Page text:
Rare cases could easily give this one anecdotal evidence, but overall it’s just a myth.
Rice can expand in a bird’s stomach and make them explode.
Birds don’t have problems digesting any kind of vegetable, including rice. It’s trash and plastic that will stick in their guts and make them expand.
Birds migrate to avoid freezing.
Birds indeed migrate, but it isn’t just to avoid freezing in the winter. Birds migrate for various reasons, mainly for better feeding grounds and places with more resources for their young.
Birds have teeth in their beak to help break up food
Birds don’t have teeth at all. A few might have curves on their beak resembling teeth, but they don’t have true teeth like other animals. Birds usually swallow their food whole or rip it into smaller, swallowable chunks to eat.
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One Bird That Is an Honorary Mammal
Though birds are not mammals and are an entirely different class of vertebrates, one bird is an exception.
The kiwi bird of New Zealand has been given the title of honorary mammal. For millions of years, the island had no land mammals other than bats. They gained their title because they fill a similar ecological niche to badgers and hedgehogs in other parts of the world.
Kiwis are small birds. They only weigh about 7 pounds, though they’re descended from the same ancestors as ostriches and emus. Kiwis have long, thin beaks. But they’re entirely flightless, just like their cousins.
Despite their small size, kiwi eggs are almost as large as an ostrich’s. The egg takes up most of the space in the abdomen, expanding the ribs and rearranging its internal organs.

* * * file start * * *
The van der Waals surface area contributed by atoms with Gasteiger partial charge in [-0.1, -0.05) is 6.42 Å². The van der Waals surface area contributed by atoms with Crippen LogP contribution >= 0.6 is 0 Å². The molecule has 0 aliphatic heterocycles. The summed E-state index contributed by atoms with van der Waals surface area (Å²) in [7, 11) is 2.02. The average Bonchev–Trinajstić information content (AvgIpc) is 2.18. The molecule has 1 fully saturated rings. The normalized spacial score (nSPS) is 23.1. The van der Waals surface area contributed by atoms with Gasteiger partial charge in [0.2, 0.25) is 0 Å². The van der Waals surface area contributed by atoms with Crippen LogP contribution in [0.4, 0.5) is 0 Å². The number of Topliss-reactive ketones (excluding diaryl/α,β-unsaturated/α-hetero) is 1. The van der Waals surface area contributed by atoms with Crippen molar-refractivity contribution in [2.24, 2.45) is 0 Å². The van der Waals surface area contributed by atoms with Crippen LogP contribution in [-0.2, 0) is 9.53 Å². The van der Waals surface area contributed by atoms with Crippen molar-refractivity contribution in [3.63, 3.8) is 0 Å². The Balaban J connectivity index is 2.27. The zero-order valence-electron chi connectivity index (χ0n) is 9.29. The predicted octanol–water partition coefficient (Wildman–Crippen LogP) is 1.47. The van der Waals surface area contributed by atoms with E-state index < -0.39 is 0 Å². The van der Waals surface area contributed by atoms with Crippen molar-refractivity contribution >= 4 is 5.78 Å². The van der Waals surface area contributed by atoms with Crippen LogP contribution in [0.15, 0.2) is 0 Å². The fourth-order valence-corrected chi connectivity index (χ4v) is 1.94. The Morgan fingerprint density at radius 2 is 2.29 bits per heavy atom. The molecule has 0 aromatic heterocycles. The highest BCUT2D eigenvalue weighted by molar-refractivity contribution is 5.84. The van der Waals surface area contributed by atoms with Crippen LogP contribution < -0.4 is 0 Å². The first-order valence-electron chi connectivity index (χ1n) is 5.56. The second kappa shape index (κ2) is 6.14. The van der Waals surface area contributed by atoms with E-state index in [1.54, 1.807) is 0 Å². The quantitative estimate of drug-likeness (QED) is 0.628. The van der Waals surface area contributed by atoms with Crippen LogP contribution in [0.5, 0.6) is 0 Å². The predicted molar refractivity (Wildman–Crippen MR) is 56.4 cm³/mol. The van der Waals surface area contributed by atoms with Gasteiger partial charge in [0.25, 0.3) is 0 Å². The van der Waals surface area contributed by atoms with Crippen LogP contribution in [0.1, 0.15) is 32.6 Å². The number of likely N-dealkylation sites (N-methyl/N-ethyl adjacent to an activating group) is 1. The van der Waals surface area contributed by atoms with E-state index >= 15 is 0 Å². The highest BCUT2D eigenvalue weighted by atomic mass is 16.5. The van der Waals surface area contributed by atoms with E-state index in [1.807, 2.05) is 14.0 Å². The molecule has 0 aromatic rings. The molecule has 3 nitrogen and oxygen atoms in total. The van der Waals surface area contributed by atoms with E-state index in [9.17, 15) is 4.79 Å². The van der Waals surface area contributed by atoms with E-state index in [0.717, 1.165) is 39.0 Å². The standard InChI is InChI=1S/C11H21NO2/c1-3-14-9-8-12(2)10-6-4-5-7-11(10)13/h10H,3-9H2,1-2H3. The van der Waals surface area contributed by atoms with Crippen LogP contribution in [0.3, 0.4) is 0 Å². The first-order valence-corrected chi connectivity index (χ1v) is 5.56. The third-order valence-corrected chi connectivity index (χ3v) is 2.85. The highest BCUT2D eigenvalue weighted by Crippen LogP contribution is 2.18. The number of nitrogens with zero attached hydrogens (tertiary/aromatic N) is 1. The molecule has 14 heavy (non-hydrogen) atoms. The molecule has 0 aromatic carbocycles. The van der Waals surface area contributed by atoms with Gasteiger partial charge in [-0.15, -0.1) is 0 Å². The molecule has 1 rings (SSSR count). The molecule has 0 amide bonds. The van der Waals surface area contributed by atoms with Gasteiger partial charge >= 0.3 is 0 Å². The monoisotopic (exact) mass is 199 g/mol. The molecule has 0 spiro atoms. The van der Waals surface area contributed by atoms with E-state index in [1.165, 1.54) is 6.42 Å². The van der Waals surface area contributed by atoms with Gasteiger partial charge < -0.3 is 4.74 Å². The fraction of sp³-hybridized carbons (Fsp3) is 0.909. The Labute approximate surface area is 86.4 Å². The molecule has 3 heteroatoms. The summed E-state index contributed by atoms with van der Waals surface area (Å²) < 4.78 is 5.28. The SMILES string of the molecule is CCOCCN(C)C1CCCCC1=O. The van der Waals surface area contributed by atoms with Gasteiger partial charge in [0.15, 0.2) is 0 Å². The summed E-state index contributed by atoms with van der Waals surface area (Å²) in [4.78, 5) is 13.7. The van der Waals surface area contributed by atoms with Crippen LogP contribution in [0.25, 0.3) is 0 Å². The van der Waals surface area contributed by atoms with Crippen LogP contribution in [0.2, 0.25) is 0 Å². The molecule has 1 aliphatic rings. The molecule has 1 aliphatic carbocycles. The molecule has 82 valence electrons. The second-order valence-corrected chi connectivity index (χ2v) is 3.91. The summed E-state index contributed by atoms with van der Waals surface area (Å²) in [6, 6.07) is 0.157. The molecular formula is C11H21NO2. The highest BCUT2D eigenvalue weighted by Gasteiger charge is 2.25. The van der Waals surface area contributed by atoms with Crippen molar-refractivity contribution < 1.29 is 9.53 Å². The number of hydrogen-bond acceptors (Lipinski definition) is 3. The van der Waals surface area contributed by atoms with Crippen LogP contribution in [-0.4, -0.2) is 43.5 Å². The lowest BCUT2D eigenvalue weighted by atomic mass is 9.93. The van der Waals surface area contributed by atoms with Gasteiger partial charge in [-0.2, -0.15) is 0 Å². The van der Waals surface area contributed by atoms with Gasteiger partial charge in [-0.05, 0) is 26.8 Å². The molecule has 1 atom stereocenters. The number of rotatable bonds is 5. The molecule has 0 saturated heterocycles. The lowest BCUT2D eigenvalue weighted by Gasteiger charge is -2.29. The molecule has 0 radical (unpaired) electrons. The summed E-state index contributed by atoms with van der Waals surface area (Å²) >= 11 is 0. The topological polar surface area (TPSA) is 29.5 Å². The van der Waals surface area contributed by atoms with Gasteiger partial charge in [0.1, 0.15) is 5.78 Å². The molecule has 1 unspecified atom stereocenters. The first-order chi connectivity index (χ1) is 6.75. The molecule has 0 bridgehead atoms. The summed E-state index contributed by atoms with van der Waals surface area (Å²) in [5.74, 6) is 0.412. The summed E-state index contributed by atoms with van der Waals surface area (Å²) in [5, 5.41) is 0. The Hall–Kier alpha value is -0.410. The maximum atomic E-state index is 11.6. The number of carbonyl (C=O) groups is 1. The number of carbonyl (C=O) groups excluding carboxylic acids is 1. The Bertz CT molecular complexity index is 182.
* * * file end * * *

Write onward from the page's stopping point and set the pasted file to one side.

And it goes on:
They do have some somewhat mammalian features, though.
They have whiskers on their beak that function a lot like a cat’s would. Their feathers resemble shaggy hair more than they do actual feathers. Their bones are also heavy and filled with marrow, just like mammal bones.
Kiwis can run fast thanks to their strong legs. It also supposedly helps them fight when they’re in trouble.
Generally, though, populations of wild kiwis can’t survive on islands with populations of mammalian predators. The introduction of cats and dogs to the island, along with people, greatly contributed to their overall decline.
The seven-pound kiwi’s closest ancestor? It’s the extinct 1,000-pound, ten-foot-tall elephant bird of Madagascar.
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Are penguins birds?
Yes, penguins are birds. Penguins are a type of bird known as a “flightless bird”, meaning they cannot fly. Penguins are found in the Southern Hemisphere, living in continents such as Antarctica, Chile, and Australia.
What is the difference between a chick and a fledgling?
Chicks are baby birds that have not yet developed their feathers. They are typically born naked and blind, and rely on their parents to care for them.
Fledglings are young birds that have developed their feathers and can now fly. They are generally independent from their parents, but may still beg for food.
What is the world’s smallest bird?
There are several candidates for the title of world’s smallest bird. The bee hummingbird, for example, is just 2.4 inches long and weighs less than a penny.
The Costa’s hummingbird is a bit larger, at 3.5 inches, but it is still one of the smallest birds in the world. Other contenders for the title include the black-chinned hummingbird and the calliope hummingbird.